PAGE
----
ALBANY, N.Y. — The Catholic Church, the Boy Scouts, schools and hospitals, and the late financier Jeffrey Epstein are some of the targets named in a flurry of sex abuse lawsuits filed Wednesday in New York as the state began accepting cases that had been blocked by an old statute of limitations.
Hundreds, if not thousands, of lawsuits were expected as plaintiffs rush to take advantage of the one-year litigation window, created by state lawmakers this year to give alleged abuse victims a second chance to sue over abuse that, in many cases, happened decades ago.
Those suing Wednesday include a woman who says she was raped by Epstein as a teenager in 2002. She is suing Epstein’s estate and three of his associates.
Other high-profile lawsuits filed Wednesday include one from 45 former Rockefeller University Hospital patients who say a renowned endocrinologist molested hundreds of boys over more than three decades.
Hundreds of other people sued the Church or one of its several New York dioceses. Among them is Peter Vajda, who said a religious brother molested him when he attended a Catholic boarding school in the Bronx in the early 1950s.
The state’s statute of limitations had been among the nation’s most restrictive before state lawmakers extended it earlier this year for new cases.
Institutions that have long cared for children — such as the Catholic Church and the Boy Scouts, as well as private and public schools and hospitals — are girding for what could be a devastating financial blow. A similar law passed in 2002 in California resulted in Catholic dioceses there paying $1.2 billion in legal settlements.
A compensation fund for sex abuse victims set up by the New York Archdiocese in 2016 has paid out $65 million to 323 victims, the archdiocese says. Those victims have waived their right to file lawsuits. The archdiocese is also suing more than two dozen insurance companies in an effort to compel them to cover abuse claims, anticipating that insurers won’t pay the numerous claims filed during the litigation window.
“We can’t predict what the numbers might be. We have been preparing,” said Joseph Zwilling, a spokesman for the archdiocese, which is the nation’s second largest after Los Angeles.
Brian Toale, one of those who pushed lawmakers to approve the litigation window, said the lawsuits are as much about empowering victims as financial compensation. Toale, 66, said he was molested by an employee at a Catholic high school he attended on Long Island.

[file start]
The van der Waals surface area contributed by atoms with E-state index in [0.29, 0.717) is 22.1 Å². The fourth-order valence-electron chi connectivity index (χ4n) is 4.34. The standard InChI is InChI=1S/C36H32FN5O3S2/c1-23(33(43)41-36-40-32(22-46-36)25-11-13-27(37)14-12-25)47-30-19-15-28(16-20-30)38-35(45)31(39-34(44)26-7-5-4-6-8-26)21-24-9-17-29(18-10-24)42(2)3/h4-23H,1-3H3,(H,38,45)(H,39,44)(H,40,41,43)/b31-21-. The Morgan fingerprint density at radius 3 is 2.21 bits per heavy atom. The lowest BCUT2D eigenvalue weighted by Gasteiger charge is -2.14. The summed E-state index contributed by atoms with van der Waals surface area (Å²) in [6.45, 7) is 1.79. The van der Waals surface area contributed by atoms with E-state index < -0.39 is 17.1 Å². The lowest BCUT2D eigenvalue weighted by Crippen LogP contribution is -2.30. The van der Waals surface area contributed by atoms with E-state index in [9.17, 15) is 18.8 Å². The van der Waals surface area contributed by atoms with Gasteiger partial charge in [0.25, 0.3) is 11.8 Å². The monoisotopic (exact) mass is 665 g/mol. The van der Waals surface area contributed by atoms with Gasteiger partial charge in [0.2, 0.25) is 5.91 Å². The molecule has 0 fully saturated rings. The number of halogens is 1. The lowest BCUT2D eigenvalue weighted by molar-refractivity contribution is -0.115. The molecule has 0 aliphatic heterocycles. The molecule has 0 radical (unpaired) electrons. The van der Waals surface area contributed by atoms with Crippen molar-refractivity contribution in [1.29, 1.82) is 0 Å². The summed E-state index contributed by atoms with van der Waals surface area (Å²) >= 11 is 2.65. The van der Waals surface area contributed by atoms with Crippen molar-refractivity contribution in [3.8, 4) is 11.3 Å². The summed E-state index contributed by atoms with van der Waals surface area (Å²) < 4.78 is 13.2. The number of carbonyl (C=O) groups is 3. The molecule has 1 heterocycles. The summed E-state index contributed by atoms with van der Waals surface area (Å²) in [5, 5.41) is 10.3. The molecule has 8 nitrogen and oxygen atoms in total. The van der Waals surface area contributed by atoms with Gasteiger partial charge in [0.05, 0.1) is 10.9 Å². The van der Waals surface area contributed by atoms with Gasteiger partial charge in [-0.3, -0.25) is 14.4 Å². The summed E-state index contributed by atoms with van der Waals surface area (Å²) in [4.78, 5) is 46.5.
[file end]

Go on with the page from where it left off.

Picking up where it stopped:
Toale’s suit against the Catholic Church was filed early Wednesday.
“Every time a survivor comes forward, there’s another survivor who finds the strength,” Toale said.
The law creating the litigation window, the Child Victims Act, passed this year following more than a decade of debate in Albany. The new statute of limitations for molestation gives new victims until age 55 to file lawsuits and until age 28 to seek criminal charges, compared with 23 under the old statute.
The litigation window had been the sticking point to getting the legislation approved. Major institutions includes some Catholic leaders, argued against it, warning that it could cause catastrophic financial harm to any organization that cares for children.
Opposition to the bill dropped this year after Democrats won control of the state Senate from Republican lawmakers who had been blocking the bill from receiving a vote. With Democrats in charge of the chamber, the bill passed unanimously.
Advocates, mental health experts and victims themselves say it often takes years for people who were molested as children to speak out about their trauma, even to a loved one. Sometimes victims say they didn’t think they’d be believed if they accused their priest, teacher, scoutmaster or another respected adult. Sometimes they say they felt some responsibility for the abuse, even though they were children at the time. Others say the shame, embarrassment and fear were simply too much to overcome.
New England dioceses join reporting system for sexual abuse
N.H. — Several dioceses in New England are joining an independent
system for reporting misconduct or abuse by Church leaders.
system, started earlier this year by the Archdiocese of Boston, was
joined Wednesday by the Diocese of Manchester in New Hampshire, the
Diocese of Burlington in Vermont, the Diocese of Portland in Maine as
well as several dioceses in Massachusetts.
Hosted on the
EthicsPoint website, the system is confidential and allows alleged
victims to file abuse claims anonymously. All claims will be reported to
law enforcement and apostolic nuncio as necessary. The status of the
claims can be tracked.
— Associated Press